1. CD286: Prolonging the War in Ukraine Jennifer Briney 1:55:55

Congress is probably going to send approximately $50 billion more, most of that for weapons, to continue the war in Ukraine. In November, high ranking officials from the State Department testified about how the Biden administration intends to use our money and why. In this episode, hear the highlights of their testimony and decide for yourself if you think their goals are worth sacrificing more American money and Ukrainian lives. Please Support Congressional Dish – Quick Links Contribute monthly or a lump sum via Support Congressional Dish via (donations per episode) Send Zelle payments to: Donation@congressionaldish.com Send Venmo payments to: @Jennifer-Briney Send Cash App payments to: $CongressionalDish or Donation@congressionaldish.com Use your bank’s online bill pay function to mail contributions to: Please make checks payable to Congressional Dish Thank you for supporting truly independent media! Background Sources Recommended Congressional Dish Episodes WTF is the World Trade System? Naomi Klein. Picador: 2008. Nicole Narea. October 13, 2023. Vox. Offshore Technology. Ukraine: How We Got Here Branko Marcetic. February 7, 2022. Jacobin. Stanley Reed and Andrew E. Kramer. November 5, 2013. The New York Times. Marieke Ploegmakers. February 5, 2012. All About Feed. Arseniy Yatsenyuk Official Website. Retrieved on December 16, 2023. Wikipedia: The Free Encyclopedia. The Ukraine War, by the Map Defence Intelligence, UK Ministry of Defense. December 15, 2023. GlobalSecurity.org. Visual Journalism Team. November 16, 2023. BBC News. Josh Holder. September 28, 2023. The New York Times. @war_mapper. December 31, 2022. GlobalSecurity.org. U.S. Support for Ukraine Karoun Demirjian. December 6, 2023. The New York Times. The IMF in Ukraine Oleksandra Betliy. May 5, 2023. Carnegie Endowment for International Peace. March 31, 2023. International Monetary Fund. Estelle Nilsson-Julien and Ilaria Federico. March 5, 2023. Euronews. December 21, 2022. International Monetary Fund. Diplomacy Connor Echols. December 1, 2023. Responsible Statecraft. Seymour Hersh. December 1, 2023. Seymour Hersh on Substack. Olena Roshchina. November 24, 2023. Ukrainska Pravda. The Toll of War Jonathan Landay. December 12, 2023. Reuters. John Mazerolle. December 8, 2023. CBC News. Inae Oh. November 8, 2023. Mother Jones. Oleg Sukhov. September 28, 2023. The Kyiv Independent. Israel-Palestine Ian Black. Narrated by Michael Page. Tantor Audio: 2018. Darryl Cooper. The Martyrmade Podcast. Audio Sources November 8, 2023 Senate Foreign Relations Committee Witnesses: , Assistant Secretary of State, European and Eurasian Affairs , Assistant Secretary of State, Energy Resources , Assistant Administrator, Europe and Eurasia, United States Agency for International Development (USAID) Clips 1:55 Sen. Ben Cardin (D-MD): The supplemental funding will strengthen governance and anti-corruption systems. It will improve the Resilience of our economies and our energy supply. It will support efforts to come out of the other side of this. We’re ready for Ukraine to join EU and also NATO. But this investment in Ukraine goes far beyond its borders. By degrading Russia’s military capabilities, we’re also degrading the capabilities of those who Russia works with, like Iran, Hamas, and Hezbollah. 10:30 Sen. Ben Cardin (D-MD): First Assistant Secretary of State for European and Eurasian Affairs James O’Brien. Assistant Secretary O’Brien assumed his role just last month after serving as sanctions coordinator at the State Department. He is a former career employee of the department receiving numerous performance awards and serve to previous US administration’s as Special Presidential Envoy for hostages and for the Balkans. 11:00 Sen. Ben Cardin (D-MD): The next will be Assistant Secretary for Energy Resources, Jeffrey R. Pyatt. No stranger to this committee, career diplomat Assistant Secretary Pyatt has been in his current role since September 2022. He served as US Ambassador to Greece and Ukraine. He has held numerous leadership positions through out the department and has won numerous awards. 11:25 Sen. Ben Cardin (D-MD): And our third witness is Assistant Administrator Erin McKee, who serves as the Assistant Administrator in the Bureau of Europe and Eurasia at USAID. Prior to this position, she was the US Ambassador to Papua New Guinea and to the Solomon Islands. Prior to her Ambassador appointments, as a member of the Senior Foreign Service she served in numerous leadership roles throughout USAID and the embassies abroad. Before her US government career she developed private sector experience including throughout the former Soviet Union. 14:40 James O’Brien: This is around the Black Sea and Crimea. Ukraine has, through its own ingenuity and with weapons that have been provided, loosened Russia’s grip. Russia tried to blockade the ability of Ukraine to export, but now Ukraine is starting to export more grain, more metals. And this is enabling it to pay for more of its war itself. So just a few numbers as we go through this. Ukraine is hoping to get about 8 million tons of grain and metals out through the Black Sea over the course of the next year. If it does that, it will provide about $5-6 billion more for its tax base than it has now. That helps to make up the shortfall that our supplemental will cover for the meantime. But it also then provides the employment for millions of its citizens to work within Ukraine. Now, that is a path to victory where we help Ukraine by providing assistance to have its energy grid strengthened, air defense over its employment centers, and the export routed needs so that it is able to fight this fight over the long term and to hold Russia off thereafter. 15:50 James O’Brien: The military assistance in the supplemental is about $45 billion. That goes to acquire American equipment that Ukraine will then use to pay for American service people to support Ukraine and to pay other countries to acquire American equipment after they provide equipment to Ukraine. 16:05 James O’Brien: The direct budget support that we provide to Ukraine enables Ukraine to put all of its tax dollars to support the war. Ukraine pays for about 60% of the costs of this war right now. The direct budget support pays for hundreds of thousands of educators, first responders, firefighters, and health care professionals to work within Ukraine. 16:55 James O’Brien: The next question is, who’s with us? We have more than 40 countries. They provide much more assistance to Ukraine than we do. It’s about $91 billion to our $70 billion so far. They’ve hosted 4.5 million Ukrainian refugees at a cost of around $18 billion. They are proposing another $50 billion in assistance just from the European Union. 17:30 James O’Brien: Right now, Ukrainians are willing to do this job because it’s in their territory. If we abandon them, then somebody else is going to have to do this job later and it’s likely to be us. So I’d rather confront Russia and its destabilizing attitudes right here, right now, and we can finish the job with the supplemental that we’ve proposed for your consideration. 18:45 Geoffrey R. Pyatt: For Ukraine, this coming winter promises to be even more challenging than the last. Ukraine’s generation capacity has degraded about 50% since the start of the war. Ukrainian energy workers have labored day and night, often under fire, to repair, restore, and harden grid and generation facilities, often by cannibalizing parts from elsewhere. But most spare parts by now have been consumed, and Russia has recently resumed its bombardment of power plants and refineries, including just this morning in eastern Ukraine. 20:50 Geoffrey R. Pyatt: The World Bank has estimated that after last winter, Ukraine needed at least $411 billion to rebuild its infrastructure. That was eight months ago. Every day that number grows. Electricity grid damage alone amounted to $10 billion in 2022. Ukraine’s economic future depends on investment by the private sector, and energy is key to unlocking that industrial recovery. 21:25 Geoffrey R. Pyatt: American energy companies like Halliburton, GE, and EQT have been active partners in this effort, providing vital equipment to Ukraine and actively exploring future commercial opportunities. We’re working together to build a better future for and with Ukraine — modern, cleaner, and with a more decentralized power sector that is fully integrated with Europe, even serving as a power exporter to the rest of the European Union. 22:10 Geoffrey R. Pyatt: After the full scale invasion, US LNG producers stepped up to surge supplies to Europe, as our allies turned away from Russia as an energy source. Since 2022, US exporters have supplied the EU with approximately 90 million tons of LNG — three times as much as the next largest supplier. Last year, 70% of US LNG exports went to Europe. Europe’s shift away from Russian energy has happened much faster than predicted, and marks a permanent shift in the International Energy map. 25:30 Erin McKee: In response to the immediate crisis, USAID has provided nearly $2 billion in humanitarian assistance to Ukraine since February of 2022. The generosity of the American people has supplied emergency health care, agriculture and energy support to Ukraine’s most vulnerable populations. And thanks to the Congressional appropriations, USAID disbursed reliable, sustained direct budget support to the Ukrainian government, along with unprecedented levels of oversight. This enabled first responders, health care workers, teachers and others to continue their vital work and sustain Ukraine’s economy and institutions while they defend their country’s freedom and sovereignty. 26:10 Erin McKee: To respond to Russia’s weaponization of hunger, USAID launched the Agriculture Resilience Initiative to keep farmers afloat. USAID also works very closely with the private sector to improve Ukraine’s energy security and transform Ukraine’s energy sector into a modern engine of growth. Side by side with our agriculture and energy efforts is USAID’s support to small and medium enterprises, helping Ukraine increase jobs and generate revenue. 26:45 Erin McKee: At this time, there is no funding left for direct budget support. Without further appropriations, the government of Ukraine would need to use emergency measures such as printing money or not paying critical salaries, which could lead to hyperinflation and severely damage the war effort. USAID has also exhausted all of its supplemental humanitarian assistance funds. Additional funding is critical in the face of what remains an enormous need. If Congress does not approve supplemental funding, our partner organizations in Ukraine would have to either reduce the number of people getting this humanitarian assistance by up to 75% or suspend our humanitarian programs entirely. 27:30 Erin McKee: USAID also looks to the future to building resilient infrastructure and institutions that will support Ukraine’s path towards European Union integration. For decades, USAID has buttressed Ukraine’s progress towards transparent, inclusive and accountable governance. The United States continues to help Ukraine carry out judicial reform, institutionalized transparent financial systems, and respond to the people of Ukraine’s zero tolerance for corruption. 33:15 Erin McKee: They have not skipped a beat in advancing the reform agenda. The EU report just came out this morning and both Ukraine and Moldova, and a variety of other countries, received support for continuing and opening chapters of recession talks. That’s because our support to strengthening and deepening the institutions fighting corruption in Ukraine have received the top priority from the President. They had to pass and meet conditionality that we put on our direct budget support and did so without blinking. So while they’re fighting a war and fighting for their survival, they are 100% dedicated to ensuring that the political economy model that they inherited during the Soviet Union is dismantled, which reflects the will of the Ukrainian people. 34:35 Geoffrey R. Pyatt: And one of the real success stories amid the tragedy of this war is that Europe has turned decisively away from its dependence, up until 2022, on Russian gas in particular. I see that as a permanent change in the landscape. It’s reflected in the billions of dollars that European countries have invested in regasification facilities. It’s reflected in the contracts that are being signed with American LNG producers. And it’s also reflected in Europe’s renewed and doubled commitment to accelerating the pace of its energy transition. So ironically, Putin’s weaponization of his energy resource has induced Europe to break its vulnerability there and I think that is a permanent change in the landscape. That is also a positive benefit for American energy producers in our leadership on the energy transition. 35:55 Sen. James Risch (R-ID): I want to talk about the nuclear reactors we have in the United States, of which there are 95, give or take a few. Would you tell the committee, please, where does the fuel come from to operate these nuclear facilities? Geoffrey R. Pyatt: So, Ranking Member, about 20% of the fuel that operates our nuclear fleet here in the United States still comes from Russia. The President has included in his latest supplemental request for about $2.2 billion to help rebuild the nuclear enrichment capacity that we need here in the United States to end that dependency. And the administration has also stated its support for a ban on the import of Russian nuclear fuel. 43:30 Erin McKee: Right now Ukraine is able to spend all of their national budget in the fight. They are paying their soldiers salaries, they are dedicated to defeating Putin on the front lines. That means they don’t have any resources to take care of their people and govern, which is as vital to keep up the unity of purpose and the Resilience that we’ve seen from the Ukrainian people, because they’re all in, both on the civilian and the military side. So the types of services that would be suspended are first responders who rush into the building and save lives, medical care to make sure that inoculations stay up so that the Ukrainian population stays healthy, particularly children’s routine immunizations. We heard reports of polio outbreaks and some other concerns during the early days of the mass emigration of folks fleeing the conflict. We also are supporting teachers and continuing education so that they don’t lose a generation as a result of Putin’s attacks on civilians and civilian infrastructure so that the kids can stay in school, and that those families — Sen. Chris Coons (D-DE): Am I correct that the direct budget support requested gradually goes down over the next year, as the economy becomes more vibrant and we assess Ukraine is able to generate more revenue? Erin McKee: Correct. The direct budget support and their fiscal stability is also vital for the IMF program and other donors stepping in. Our leadership in this space — and yes, we were first — unlocked the other support that we’ve seen mobilized from the EU and other donors, as well as boosting the confidence in the multilaterals to be able to contribute to Ukraine’s economic stability, which is as vital as winning the war. If their economy collapses, Putin will have won. 47:55 Sen. Rand Paul (R-KY): As Harvard’s Graham Allison points out, if Putin is forced to choose between humiliating defeat on the one hand and escalating the level of destruction, there’s every reason to believe he chooses the latter. There’s a great deal of evidence that the war in Ukraine has come to a stalemate. Even Ukraine’s Commander in Chief of the armed services has admitted as much. In Graham Allison’s view, the Ukraine war has escalated far enough to see how bad things would become if we end up in a world where nuclear weapons are used. Allison believes that where we are now, both for Putin’s Russia and for the Biden-led US and the Western alliance, it’s time to search for an off ramp for all the parties. What is being done at the State Department to search for an off ramp. James O’Brien: Thank you, Senator. A few points. I mean, I can speak to the foreign policy implications. My belief is if we don’t stand with Ukraine now, we’ll be spending much more on defense in the future. Much of this supplemental goes to reinvest in the United States, so far from rot and ruin, we’re actually shoring up the foundations in our energy sector as Assistant Secretary Pyatt — Sen. Rand Paul (R-KY): So your argument is that war and funding war around the world is good for our armaments industry. James O’Brien: I’m saying this supplemental is good for our economy — Sen. Rand Paul (R-KY): For the armaments industry. So really, it’s a justification of war. To me, that’s sort of reprehensible — and this is coming from my side as well — the idea that “Oh, glory be, the war’s really not that bad. Broken windows are not that bad, because we pay people to fix them. Broken countries are not so bad, because hey, look, the armaments industry is gonna get billions of dollars out of this.” I think that’s a terrible argument. I wish y’all would go back to your freedom arguments or something. But the idea that you’re going to enrich the armaments manufacturers, I think is reprehensible. James O’Brien: Well, Senator, I’m not making the argument war is good. I’m making the argument, in this case, war is necessary. Sen. Rand Paul (R-KY): And that we can make a little profit on the side. It’s not so bad since the armaments guys who make a lot of profit on this, right. James O’Brien: Senator, I think you’re proposing a kind of false choice that Ieither have to say that or say nothing. What I’m saying is that our economy rests on a foundation of innovation. And in the supplemental, we’re investing in our energy sector — Sen. Rand Paul (R-KY): But the money is borrowed. We’re borrowing the money. We don’t have it. We don’t have a pot of money. So what you’re arguing is, in essence, that we borrow the money from China, we send it to Ukraine, Ukraine, sends it back to buy arms from us, and that’s a win-win. How do we win when we’re borrowing money to pay people. See this is this false sort of argument that “oh, look, we’ll create five jobs for every dollar we spend,” but we’re borrowing the money. It doesn’t make any sense. It’s coming from somewhere where it would be a productive use, into the use of basically fomenting a war and continuing on a war. James O’Brien: No, that’s not the choice in front of us, Senator. And I’m sorry that you feel that that’s the way you want to frame it. The choice in front of us is do we invest in the capacities that allow this war to be won? Those include capacities in energy, in defense, in IT, and they include — Sen. Rand Paul (R-KY): Let’s get away from funding the armaments people. You know, I’m not for that. But the original question is, what are you doing to develop an off ramp? You know, when I listen to your presentations, it sounds like the Department of War, I don’t hear the Department of diplomacy in front of me. Where are the diplomats? Is anybody talking about negotiation? Do you really believe that Ukraine is gonna push Russia out of out of Ukraine, they’re gonna push them out of Crimea, push them out of the East, and that Zelenskyy’s is position, “we will not negotiate till they’re gone from Ukraine,” is viable? And that there’s not going to have to be some negotiation beforehand? If you believe that, though, the meat grinder continues and Ukraine will be in utter destruction and tens of thousands more people will die if there is no negotiation. You would think that as a superpower, we would be involved somewhat with encouraging negotiation. But I’ve heard nothing from you, and nothing from anyone in your administration, frankly, that talks about negotiating. James O’Brien: Well, Senator, then I hope you would sit down and talk with me about what we’re doing in this regard. Here, I’ll give you a little sense of it. All wars end with a negotiation. We’ve made clear we’ll do that with Ukraine, not over Ukraine’s head. It takes two parties to negotiate the end of a war. President Putin is not serious about negotiating the end of the war. He has said he wants to wait and see what happens in November 2024. We’re preparing for that eventuality so we can have a negotiation that will actually stick as opposed to the track record of broken agreements that President Putin has made with a whole range of his neighbors up until now. So that’s successful diplomacy, not mere diplomacy. Sen. Rand Paul (R-KY): There are actually some who say we’re back to about where we started as far as negotiating and tens of thousands of people have died on both sides, and we haven’t been successful. But I still hear only war and I don’t hear diplomacy. James O’Brien: No but I think what we’re looking at is successful diplomacy. I just spent last weekend with 66 countries talking about the basis of a successful peace in Ukraine. Russia didn’t show up. That, again, is the problem. You don’t have a willing partner on the other side, so simply saying that there must be talks is — you’re asking for a monologue, not diplomacy. 55:00 Sen. Jeff Merkley (D-OR): You know, I’m really struck by the parallel to the journey of Chamberlain to Munich to say, “Okay, Hitler, you can take a third of Czechoslovakia” and then he declared peace in our time, under the assumption that somehow this would not whet Hitler’s appetite. Did Chamberlain’s strategy work? James O’Brien: No. Sen. Jeff Merkley (D-OR): Will this strategy now, of us bailing on Ukraine to appease Putin, work? James O’Brien: No, it’ll invite more aggression. 1:01:40 Sen. Pete Ricketts (R-NE): Do you think we should condition US aid to prevent US tax dollars from supporting PRC-owned or controlled entities from providing the reconstruction? James O’Brien: Senator, we do. That’s why it’s so important to have the supplemental so that we remain in the game and can set the conditions that make it impossible for opaque, illegitimate contractors like the Chinese to enter. And I know my colleagues can speak at some length about how in energy, telecomms, and other sectors we do exactly that. But if we’re not there, then we can’t we can’t provide the guarantees you want. 1:05:35 James O’Brien: There are about $2.2 billion to go to both the energy supply and to the economic activity that’s needed for Ukraine to begin to repair its access to the outside world. That’s also important to us. When Russia invaded Ukraine, grain prices went up six times in many places around the world, because Ukraine is an incredibly important part of the global grain trade. The work that AID does to help Ukrainian farmers get their products to market, in the supplemental, the $100 million that is for demining will help farmers get their product to market. All of that directly benefits the markets in which our consumers are a part. So if we do all that, if we can get them to about pre-war export levels, that’s an extra $6 billion a year in tax revenue just from the exports, as well as what the industries pay and what happens around the society. Now, Secretary Pritzker, and she should come and testify this herself, she’s doing an outstanding job at building a strategy that lets us focus our efforts in key places, so that Ukraine’s economy will begin to work and contribute to the global economy, even while this war is going on. All of that works together to make sure that Ukraine can succeed and has the leverage needed when we get to a negotiation, as Senator Paul wants. 1:13:55 Geoffrey R. Pyatt: So I would point out that the greatest threat to the energy grid today are the Shahed drones, which Russia is now beginning to industrialize the production of those. We can talk about that in a classified setting, but there is a direct Iran-Russia nexus in the attacks on Ukraine’s energy system. 1:24:10 Geoffrey R. Pyatt: We are working as hard as we can to accelerate that trend. We do that through two mechanisms. One is by accelerating our energy transition, both here in the United States, but also globally, as the Biden administration has done through the Inflation Reduction Act to reduce the dependence on fossil fuels. But the other aspect of this is what we are doing systematically to reduce Russia’s future energy revenue. Just last week, for instance, we leveled new sanctions against a project in the in the Arctic, Arctic LNG 2, which is Novatek’s flagship LNG project, which Novatek set in motion with the aspiration of developing Russia as the largest LNG exporter in the world. Our objective is to kill that project, and we’re doing that through our sanctions, working with our partners in the G7 and beyond. 1:26:00 James O’Brien: Russia is losing its lucrative markets. That’s what got it rich enough to afford this war. It’s losing out in the sectors of innovation that are going to drive economic development in the future. So we look at this and say, “Does it put pressure on Putin to get to the table?” Well, yes, it does. It’s going to take a little time. He started the war with 640 billion in a rainy day fund. By the start of this year, despite record profits last year, he was down around 580, we immobilized 300 of that, and he spent down further from there. So that gives them a year, two years maybe, of run room on that rainy day fund that all came from selling oil and gas. So that’s gone. The second thing is that we don’t see Russia able to play in the sectors that are going to drive innovation and economic growth in the future. The areas of quantum mechanics, artificial intelligence, the energy transition, including the new nuclear technologies that are coming on board, and Senator Risch, your work on this I really appreciate, because Russia entangled countries in these long term networks of corruption, with generation-long Rosatom contracts. We’re now competing for those again, and taking those sectors away from Russia. That changes the long term prospect from what it was. The result of all this is we anticipate that Russia’s GDP is going to be at least 20% smaller by 2030 than it would be if Putin had not started this war. So it’s a long term strategic loss for him, and it creates a great opportunity for us in a number of important sectors. 1:35:30 Sen. Marco Rubio (R-FL): I understand, and this is not critical. I agree that we can’t allow borders to be changed unilaterally and we have to stand with our allies. I’m not diminishing any of those things. But those arguments are too vague. They make sense here, but I’m just telling you they’re too vague. This notion that we need to do whatever it takes for however long it takes, is also misguided. Not because that’s not necessarily what we need to do, but because that’s not going to be enough for people who are asking these questions. I would just say if you had an opportunity, any of you three, or all you three to talk to someone, say someone that came up to me a week ago and said, “Why are we still putting all this money in Ukraine. I hate Putin, I hate what he’s done, but we’ve got all these other things domestically and in other parts of the world that are more important, including China, and now what’s happening in the Middle East. How are we going to be spending $60 billion every six months? For how long? Given the debt that we already have?” What would you say to them? And how would you explain to them that this fits into their national interest in that perspective I’ve just outlined? James O’Brien: That’s really well framed, Senator, so I’ll do my best here. I think the first thing I’d say is you got to shore up your own base. If we’re going to confront China over the next decades, it’s 1.4 billion people, that’s looking to write the rules that the world economy will run on. We go at them with a coalition of 50-odd countries, Europe is about 600-700 million of that, we’re 350 million. With that already, we’re set to compete really effectively. Ukraine, though, is a challenge by Putin trying to fray that foundation. So we have to shore that up if we’re going to have the heft to compete with China over time. The battle over Ukraine also allows us to reinvigorate our own industrial base, we’re creating new energy technologies and putting them in place around the world. We’re building new defense technologies, the work that’s being done in IT, all of that’s included in this supplemental, and that’s going to make us better able to defend Taiwan, to work in the South China Sea, than we have otherwise. The final point I’d make is, this is the wrong time to walk away because Ukraine’s winning. It’s already taken back half the territory Putin seized since February 2022. It opened up the Black Sea grain lanes that Putin tried to shut down in July, did that mostly with its own creativity around a whole set of interesting drones and other technologies that are going to contribute to our security as Ukraine gets closer to NATO. So those are all reasons you don’t walk away when you’re partway through the job. 1:41:10 Geoffrey R. Pyatt: Ukraine is not a charity case. In economic and development terms, it’s an opportunity. Developing that opportunity depends on restoring a level of peace. But as we look to the future, you’re going to have a Europe which has decoupled from Russian energy supplies, which means that there’s a hole of about 130 BCM per year in energy supply that Europe is going to have to fill. Over the short term, some of that is American LNG, but that’s a very expensive option. Ukraine has fantastic resources on wind, on solar, on biomass. It has Europe’s second largest civil nuclear industry. It has developed and has demonstrated an extraordinary technological acuity. Just look at how clever Ukrainian soldiers have been in the application of drone technology. These are all the skill sets that Ukraine will need to prosper as a member of the European Union. My colleague, Assistant Administrator McKee, referred to the statement which European President Vanderlaan delivered today welcoming the significant progress that Ukraine has made on its reforms, and her and the Commission’s determination to move ahead with Ukraine’s accession to the European Union. And I would say as somebody who served as an American ambassador in the EU for six years, what Ukraine represents is a demographically young population, a population which is fantastically committed to the values of the European Union. Ukraine is the only place in the world where people have fought and died under the flag of the EU for the values that are represented in the European constitutions. So I think these are the investments in the leadership that Secretary Pritzker is providing to help our companies and companies around the world begin to make plans for the day after and to work with Ukrainians to keep pushing forward the reforms, which are fundamental to creating the environment where American energy companies, renewable energy companies can come into Ukraine, where we can use Ukraine to help to fill the huge challenges that our global supply chain faces. In the Soviet Union, Ukraine was the center of Soviet metallurgy, the center of Soviet petrochemicals industries, all of those latent skills are still there. You talked about nuclear, Ukraine has a company in Kharkiv, Turboatom, which is one of the few facilities in all of Europe that has the industrial capacity to produce the large steel enclosures that are part of building modern nuclear reactors. So I applaud your focus on this and I know I speak for all three of us and how systematically we’re focused on trying to lay the foundation for that better future that the Ukrainian people so richly deserve. 1:53:55 James O’Brien: Ukraine has won back 50% of the territory Russia took since February of 2022. The second piece that’s important: Putin is playing a waiting game, like many Muscovite rulers before him. So it’s difficult to get a decisive battle. So what we need is what’s in the supplemental that has the ability to fight this fight over some time, and we do see real success. So in the Black Sea, Russia attempted to stop Ukraine from exporting. In July, exports were down 2-2.5 million tons; they’re already more than doubled, and expect to see them go up substantially more. That’s because of what Ukraine has done with its technology and its new weapons systems, more of which would be provided by the supplemental. February 4, 2014 On Demand News on YouTube Speakers: Victoria Nuland, Assistant Secretary of State for European and Eurasian Affairs, 2013-2017 Geoffrey Pyatt, United States Ambassador to Ukraine, 2013-2016 Clips Victoria Nuland: Good. So I don’t think Klitsch [Vitali Klitschko] should go into the government. I don’t think it’s necessary, I don’t think it’s a good idea. Geoffrey Pyatt: Yeah, I mean I guess, in terms of him not going into the government, just sort of letting him stay out and do his political homework and stuff. I’m just thinking in terms of, sort of, the process Moving ahead, we want to keep the moderate Democrats together. The problem is going to be Tyahnybok and his guys and I’m sure that’s part of what Yanukovych is calculating on all this. Victoria Nuland: I think Yatz [Arseniy Yatsenyuk] is the guy with the economic experience, the governing experience. He’s the guy. What he needs is Klitsch [Vitali Klitschko] And Tyahnybok On the outside, he needs to be talking to them four times a week. You know, I just think Klitsch [Vitali Klitschko] Going in he’s going to be at that level working for Yatsenyuk it’s just not gonna work. Geoffrey Pyatt: We want to get someone out here with an international personality to come out here and help to midwife this thing. And then the other issue is some kind of outreach to Yanukovych. We’ll probably regroup on that tomorrow as we see how things fall into place. Victoria Nuland: So on that piece, Jeff, I wrote the note, Sullivan’s come back to me saying “you need Biden,” and I said probably tomorrow for an attaboy and get the deets to stick, Biden’s willing. Geoffrey Pyatt: Great. December 19, 2013 The Atlantic Council Speaker: John McCain, U.S. Senator from Arizona, 1987-2018 Clips 16:45 Sen. John McCain: If Ukraine’s political crisis persists or deepens, which is a real possibility, we must support creative Ukrainian efforts to resolve it. Senator Murphy and I heard a few such ideas last weekend—from holding early elections, as the opposition is now demanding, to the institution of a technocratic government with a mandate to make the difficult reforms required for Ukraine’s long-term economic health and sustainable development. Decisions such as these are for Ukrainians to make—no one else—and if they request our assistance, we should provide it where possible. Finally, we must encourage the European Union and the IMF to keep their doors open to Ukraine. Ultimately, the support of both institutions is indispensable for Ukraine’s future. And eventually, a Ukrainian President, either this one or a future one, will be prepared to accept the fundamental choice facing the country, which is this: While there are real short-term costs to the political and economic reforms required for IMF assistance and EU integration, and while President Putin will likely add to these costs by retaliating against Ukraine’s economy, the long-term benefits for Ukraine in taking these tough steps are far greater and almost limitless. This decision cannot be borne by one person alone in Ukraine. Nor should it be. It must be shared—both the risks and the rewards—by all Ukrainians, especially the opposition and business elite. It must also be shared by the EU, the IMF and the United States. All of us in the West should be prepared to help Ukraine, financially and otherwise, to overcome the short-term pain that reforms will require and Russia may inflict. April 20, 1994 Southern Center for International Studies Speaker: Arthur Dunkel, Director-General of the World Trade Organization, 1980-1993 Clips 26:55 Arthur Dunkel: If I look back at the last 25 years, what did we have? We had two worlds: The so-called Market Economy world and the centrally planned world; the centrally planned world disappeared. One of the main challenges of the Uruguay round has been to create a world wide system. I think we have to think of that. Secondly, why a world wide system? Because, basically, I consider that if governments cooperate in trade policy field, you reduce the risks of tension – political tension and even worse than that.” Music by Editing Production Assistance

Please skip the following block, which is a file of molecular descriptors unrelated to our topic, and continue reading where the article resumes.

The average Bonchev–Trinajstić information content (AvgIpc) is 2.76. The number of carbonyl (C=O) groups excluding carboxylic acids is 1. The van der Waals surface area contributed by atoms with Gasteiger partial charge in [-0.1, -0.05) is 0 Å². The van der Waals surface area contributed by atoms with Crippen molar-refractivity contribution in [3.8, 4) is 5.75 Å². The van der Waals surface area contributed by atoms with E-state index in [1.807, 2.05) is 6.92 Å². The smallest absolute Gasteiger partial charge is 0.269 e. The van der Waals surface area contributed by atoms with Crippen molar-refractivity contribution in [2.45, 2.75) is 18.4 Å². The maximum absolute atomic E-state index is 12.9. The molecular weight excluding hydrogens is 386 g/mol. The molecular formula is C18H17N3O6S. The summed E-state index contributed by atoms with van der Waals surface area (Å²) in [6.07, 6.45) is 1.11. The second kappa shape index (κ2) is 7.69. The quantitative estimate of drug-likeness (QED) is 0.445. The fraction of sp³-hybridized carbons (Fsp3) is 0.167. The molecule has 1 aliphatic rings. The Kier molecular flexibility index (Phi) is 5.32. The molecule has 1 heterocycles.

Jennifer Briney started paying attention to world events while studying in Germany in the spring of 2003 when the United States overthrew the government of Iraq. After experiencing the war from outside the United States, she started asking questions about her government. Every answer led to fifty more questions. This led to a thirst for information that she is still unable to quench.

Over the years, the feeling like she was the only person paying attention to this information was making Jen insane so in late 2012, she launched Congressional Dish in order to share the information, to have an emotional outlet for dealing with the discoveries, and to create a community of people who were interested in Congress’s effect on our lives. Congressional Dish is now her full-time career, thanks entirely to the support from our growing community of producers from all over the world.